take off my jacket – much better! I speeded up a bit to keep up with the group
and we soon entered the first “real traily” section. It was tricky, as it was
still pretty dark and we had to be cautious not to trip over a root. The field of runners was still pretty
close together on these early kilometres. We were a group of approx. 10 people
moving at the same pace along a narrow single trail, quite high up already, so
we got some beautiful views over the foggy Maintal
Soon afterwards, the first
climb appeared and for the first time in my trail running life I didn’t get
passed and didn’t have to stop half-way to catch my breath. This was a good
sign! Looks like the training with the Powerbreathe device and the speedy
uphill hiking practice paid off.
After 7-8 km, the gaps
between the runners got bigger and I was running alone for a while.
We crossed many ankle-deep sticky mud sections here, which were tricky.
The first aid station appeared after around 10km, which meant that the first of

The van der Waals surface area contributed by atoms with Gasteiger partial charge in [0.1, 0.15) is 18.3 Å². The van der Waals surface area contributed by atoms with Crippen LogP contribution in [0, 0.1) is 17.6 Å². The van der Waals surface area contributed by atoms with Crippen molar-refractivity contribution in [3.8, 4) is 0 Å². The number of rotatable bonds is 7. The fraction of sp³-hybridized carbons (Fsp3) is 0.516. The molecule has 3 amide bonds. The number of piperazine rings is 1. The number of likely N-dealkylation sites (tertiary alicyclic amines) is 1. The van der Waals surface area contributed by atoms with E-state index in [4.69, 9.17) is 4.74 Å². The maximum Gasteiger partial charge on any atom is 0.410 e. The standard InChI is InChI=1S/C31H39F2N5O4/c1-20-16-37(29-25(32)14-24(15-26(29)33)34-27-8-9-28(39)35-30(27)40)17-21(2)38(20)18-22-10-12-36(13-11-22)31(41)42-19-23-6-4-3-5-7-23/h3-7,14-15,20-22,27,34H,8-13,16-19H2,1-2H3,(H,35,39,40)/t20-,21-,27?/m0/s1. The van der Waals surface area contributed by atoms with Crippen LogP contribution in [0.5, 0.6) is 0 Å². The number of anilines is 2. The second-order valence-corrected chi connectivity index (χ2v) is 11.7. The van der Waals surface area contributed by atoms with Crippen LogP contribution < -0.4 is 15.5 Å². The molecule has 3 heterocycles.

the 6 sections in which I had divided race mentally was done. The second
section, km 10 to 20, proved to be much
the aid station, we followed a rocky trail which lead into the forest. And
stopped – there was a really steep downhill passage with hardly any
trees/branches on the side to hold on to. My Hokas reached their limits here
and I had to change over to a bottom-sliding technique J
My right leg got wrapped around a tree during this process somehow which was a bit painful but luckily
didn’t result in any injury.
A couple of km later,
another steep climb awaited us. There was no real trail and we had to hike right
through the woods but the beautiful views we had once we reached the top and got
out of the forest were worth it.
We reached a village after
around 20km and ran on tarmac for a while. I spotted a public rest room and
decided to take this opportunity for a “civilised” potty
The course then lead through
the village, where the second aid station was located. I refilled my handheld
water bottle with 200ml water and half an electrolyte tablet, took some cheese
cubes and fruit and then went on. We climbed up again through the
vineyards. Lots of winegrowers were out there harvesting grapes and eyeing us
I talked to a fellow runner
from Garmisch, who had been running near me since the start. She was a lovely
tiny woman, who had never run farther than 50km before, too. I
saw her again later, at the finish, and realised that she had run the entire
race in barefoot shoes. Simply amazing considering all the stones, roots, etc.